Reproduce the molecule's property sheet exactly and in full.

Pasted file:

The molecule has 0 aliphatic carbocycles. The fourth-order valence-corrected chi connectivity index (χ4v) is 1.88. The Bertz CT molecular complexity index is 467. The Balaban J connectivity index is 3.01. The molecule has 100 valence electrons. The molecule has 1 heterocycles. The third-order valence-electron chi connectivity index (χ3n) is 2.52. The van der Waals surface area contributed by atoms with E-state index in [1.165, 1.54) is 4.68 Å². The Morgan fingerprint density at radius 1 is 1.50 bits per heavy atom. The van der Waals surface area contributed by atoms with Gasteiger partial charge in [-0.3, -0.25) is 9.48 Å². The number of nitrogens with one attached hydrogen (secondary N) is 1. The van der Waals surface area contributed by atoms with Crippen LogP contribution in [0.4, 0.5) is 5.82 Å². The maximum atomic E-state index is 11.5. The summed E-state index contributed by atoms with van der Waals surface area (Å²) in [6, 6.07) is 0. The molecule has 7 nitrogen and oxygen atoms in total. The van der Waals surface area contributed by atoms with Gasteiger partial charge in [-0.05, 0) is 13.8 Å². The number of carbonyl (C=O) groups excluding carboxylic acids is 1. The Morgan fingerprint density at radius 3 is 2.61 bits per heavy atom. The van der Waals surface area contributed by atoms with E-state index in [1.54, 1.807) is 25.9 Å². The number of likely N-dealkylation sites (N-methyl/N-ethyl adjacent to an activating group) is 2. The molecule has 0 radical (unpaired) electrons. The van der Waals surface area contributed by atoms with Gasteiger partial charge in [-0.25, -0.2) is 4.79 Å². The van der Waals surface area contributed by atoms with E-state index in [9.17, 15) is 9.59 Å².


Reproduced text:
The molecule has 0 aliphatic carbocycles. The fourth-order valence-corrected chi connectivity index (χ4v) is 1.88. The Bertz CT molecular complexity index is 467. The Balaban J connectivity index is 3.01. The molecule has 100 valence electrons. The molecule has 1 heterocycles. The third-order valence-electron chi connectivity index (χ3n) is 2.52. The van der Waals surface area contributed by atoms with E-state index in [1.165, 1.54) is 4.68 Å². The Morgan fingerprint density at radius 1 is 1.50 bits per heavy atom. The van der Waals surface area contributed by atoms with Gasteiger partial charge in [-0.3, -0.25) is 9.48 Å². The number of nitrogens with one attached hydrogen (secondary N) is 1. The van der Waals surface area contributed by atoms with Crippen LogP contribution in [0.4, 0.5) is 5.82 Å². The maximum atomic E-state index is 11.5. The summed E-state index contributed by atoms with van der Waals surface area (Å²) in [6, 6.07) is 0. The molecule has 7 nitrogen and oxygen atoms in total. The van der Waals surface area contributed by atoms with Gasteiger partial charge in [-0.05, 0) is 13.8 Å². The number of carbonyl (C=O) groups excluding carboxylic acids is 1. The Morgan fingerprint density at radius 3 is 2.61 bits per heavy atom. The van der Waals surface area contributed by atoms with E-state index in [1.54, 1.807) is 25.9 Å². The number of likely N-dealkylation sites (N-methyl/N-ethyl adjacent to an activating group) is 2. The molecule has 0 radical (unpaired) electrons. The van der Waals surface area contributed by atoms with Gasteiger partial charge in [-0.25, -0.2) is 4.79 Å². The van der Waals surface area contributed by atoms with E-state index in [9.17, 15) is 9.59 Å².